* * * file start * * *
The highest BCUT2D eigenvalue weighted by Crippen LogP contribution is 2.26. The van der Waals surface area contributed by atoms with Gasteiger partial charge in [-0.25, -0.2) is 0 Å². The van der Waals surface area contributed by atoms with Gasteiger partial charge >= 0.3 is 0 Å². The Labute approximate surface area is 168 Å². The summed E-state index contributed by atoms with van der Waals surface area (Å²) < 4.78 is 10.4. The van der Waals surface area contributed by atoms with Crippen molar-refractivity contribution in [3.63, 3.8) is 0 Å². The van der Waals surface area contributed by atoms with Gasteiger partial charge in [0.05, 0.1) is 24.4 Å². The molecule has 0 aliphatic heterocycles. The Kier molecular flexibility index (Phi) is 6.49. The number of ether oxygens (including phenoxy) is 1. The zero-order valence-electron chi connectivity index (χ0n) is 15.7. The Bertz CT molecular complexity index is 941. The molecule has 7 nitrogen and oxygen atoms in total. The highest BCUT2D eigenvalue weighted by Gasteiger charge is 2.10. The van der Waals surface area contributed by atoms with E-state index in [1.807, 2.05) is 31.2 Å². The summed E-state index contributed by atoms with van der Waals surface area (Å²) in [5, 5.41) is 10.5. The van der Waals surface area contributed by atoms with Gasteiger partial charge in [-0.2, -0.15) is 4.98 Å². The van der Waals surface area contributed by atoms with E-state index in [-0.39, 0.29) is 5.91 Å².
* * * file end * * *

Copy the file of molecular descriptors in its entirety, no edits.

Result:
The highest BCUT2D eigenvalue weighted by Crippen LogP contribution is 2.26. The van der Waals surface area contributed by atoms with Gasteiger partial charge in [-0.25, -0.2) is 0 Å². The van der Waals surface area contributed by atoms with Gasteiger partial charge >= 0.3 is 0 Å². The Labute approximate surface area is 168 Å². The summed E-state index contributed by atoms with van der Waals surface area (Å²) < 4.78 is 10.4. The van der Waals surface area contributed by atoms with Crippen molar-refractivity contribution in [3.63, 3.8) is 0 Å². The van der Waals surface area contributed by atoms with Gasteiger partial charge in [0.05, 0.1) is 24.4 Å². The molecule has 0 aliphatic heterocycles. The Kier molecular flexibility index (Phi) is 6.49. The number of ether oxygens (including phenoxy) is 1. The zero-order valence-electron chi connectivity index (χ0n) is 15.7. The Bertz CT molecular complexity index is 941. The molecule has 7 nitrogen and oxygen atoms in total. The highest BCUT2D eigenvalue weighted by Gasteiger charge is 2.10. The van der Waals surface area contributed by atoms with E-state index in [1.807, 2.05) is 31.2 Å². The summed E-state index contributed by atoms with van der Waals surface area (Å²) in [5, 5.41) is 10.5. The van der Waals surface area contributed by atoms with Gasteiger partial charge in [-0.2, -0.15) is 4.98 Å². The van der Waals surface area contributed by atoms with E-state index in [-0.39, 0.29) is 5.91 Å².